Linked by Thom Holwerda on Thu 2nd Feb 2006 21:15 UTC
GNU, GPL, Open Source Linus Torvalds, father of the Linux kernel, has fleshed out his unhappiness with GPLv3 in three recent posts on the Linux Kernel Mailing List. Torvalds previously stated that the kernel will remain under the licensing terms of GPLv2. Yesterday, Torvalds offered his opinion as to where the battle over DRM should take place.
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RE: Here's what I mean
by jaylaa on Fri 3rd Feb 2006 12:49 UTC in reply to "Here's what I mean"
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Better software isn't the only reason for open source. What if the closed sourced model actually did produce better software, and everyone knew it. You're saying there would be no need for open source software?

What about voting machines? That code needs to be seen so the voting process is transparent. What about software that various governments use? No government wants to put the security of their country in a foreign company's hands. What about your right to know what's going on in your computer? These are all political issues. It's not just about better software.

Reply Parent Score: 3

RE[2]: Here's what I mean
by halfmanhalfamazing on Sat 4th Feb 2006 03:25 in reply to "RE: Here's what I mean"
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---------What if the closed sourced model actually did produce better software, and everyone knew it.-----------

I for one wouldn't be here. And I know I'm not the only one. There are less people out there than you think who will make a choice that hurts them long term simply out of an ideological hissy fit, especially when it comes to something as "irrelevant" as computing.(computing is very relevant, but to use linux/FOSS simply to use linux/FOSS because it's open is sheer stupidity. Unless you're an uber-geek. then that's your thing, your hobby)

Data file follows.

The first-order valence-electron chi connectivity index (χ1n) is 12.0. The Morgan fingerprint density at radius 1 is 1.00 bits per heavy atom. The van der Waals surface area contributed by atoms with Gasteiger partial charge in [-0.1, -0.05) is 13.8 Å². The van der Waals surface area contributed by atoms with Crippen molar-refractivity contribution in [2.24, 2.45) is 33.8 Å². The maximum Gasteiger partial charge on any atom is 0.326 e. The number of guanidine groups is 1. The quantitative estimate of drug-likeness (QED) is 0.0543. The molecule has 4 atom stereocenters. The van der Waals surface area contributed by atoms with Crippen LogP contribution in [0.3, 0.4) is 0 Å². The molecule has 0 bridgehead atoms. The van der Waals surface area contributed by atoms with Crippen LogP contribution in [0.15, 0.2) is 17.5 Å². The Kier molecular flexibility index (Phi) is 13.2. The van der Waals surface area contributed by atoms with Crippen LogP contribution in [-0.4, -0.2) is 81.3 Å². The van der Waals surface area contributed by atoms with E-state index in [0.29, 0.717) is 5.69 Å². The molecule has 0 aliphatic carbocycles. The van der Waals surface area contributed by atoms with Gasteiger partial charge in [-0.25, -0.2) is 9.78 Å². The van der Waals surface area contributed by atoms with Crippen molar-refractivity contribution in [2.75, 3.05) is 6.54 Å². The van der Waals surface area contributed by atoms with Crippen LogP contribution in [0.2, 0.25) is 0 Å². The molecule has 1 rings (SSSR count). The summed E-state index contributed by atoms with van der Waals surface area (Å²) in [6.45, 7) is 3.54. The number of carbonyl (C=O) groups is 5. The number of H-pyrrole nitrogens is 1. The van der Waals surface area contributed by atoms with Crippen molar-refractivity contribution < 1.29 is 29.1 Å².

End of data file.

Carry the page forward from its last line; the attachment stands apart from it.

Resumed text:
-------------You're saying there would be no need for open source software?-----------------

For the most part. One of the main reasons the OSS movement continues to gain steam is that there is little choice out there. And MS' software has stagnated because of it. MS' software has gone leaps and bounds in the past year because they are trying to stay ahead of the linux/OSS crowd. They're sweating bullets and it's not hard to see.

-----------What about voting machines?-----------

What about them? When I went to vote my machine didn't crash. Did yours? I hadn't heard any stories about that. They seemed efficient/speedy in their use, I was in, pressed my buttons, and left.

-------------What about software that various governments use?------------------

What about them? Governments can benefit from OSS software primarily because of cost, not anything else. But they're gonna keep on proprietary softwares for now because proprietary softwares still hold the edge in many areas.

----------What about your right to know what's going on in your computer?---------------

Who cares? As long as it gets the job done. That's why in most(if not all) of my previous posts.... they either specifically say the word "productivity" or elude to that concept.

I just want to get my work done. So do most other people.

I just want my computer to work as efficiently as possible for as long as possible. So do most other people.

How it's done is of little consequence. DRM being one of the few exceptions.

------------These are all political issues.------------

I know they are. And as long as you keep making the Linux/OSS debate about politics instead of a better product, you're gonna have a harder time gaining recruits. Those who are going to be interested in "the cause" are already here. If you want more software and photoshop and games and more devices to work with your shiny new linux box you need to show people how much more productive they can be with it.

Show them *WHY* linux is better, and how it can make their life better and you'll find all kinds of doors opening up to you.

Reply Parent Score: 1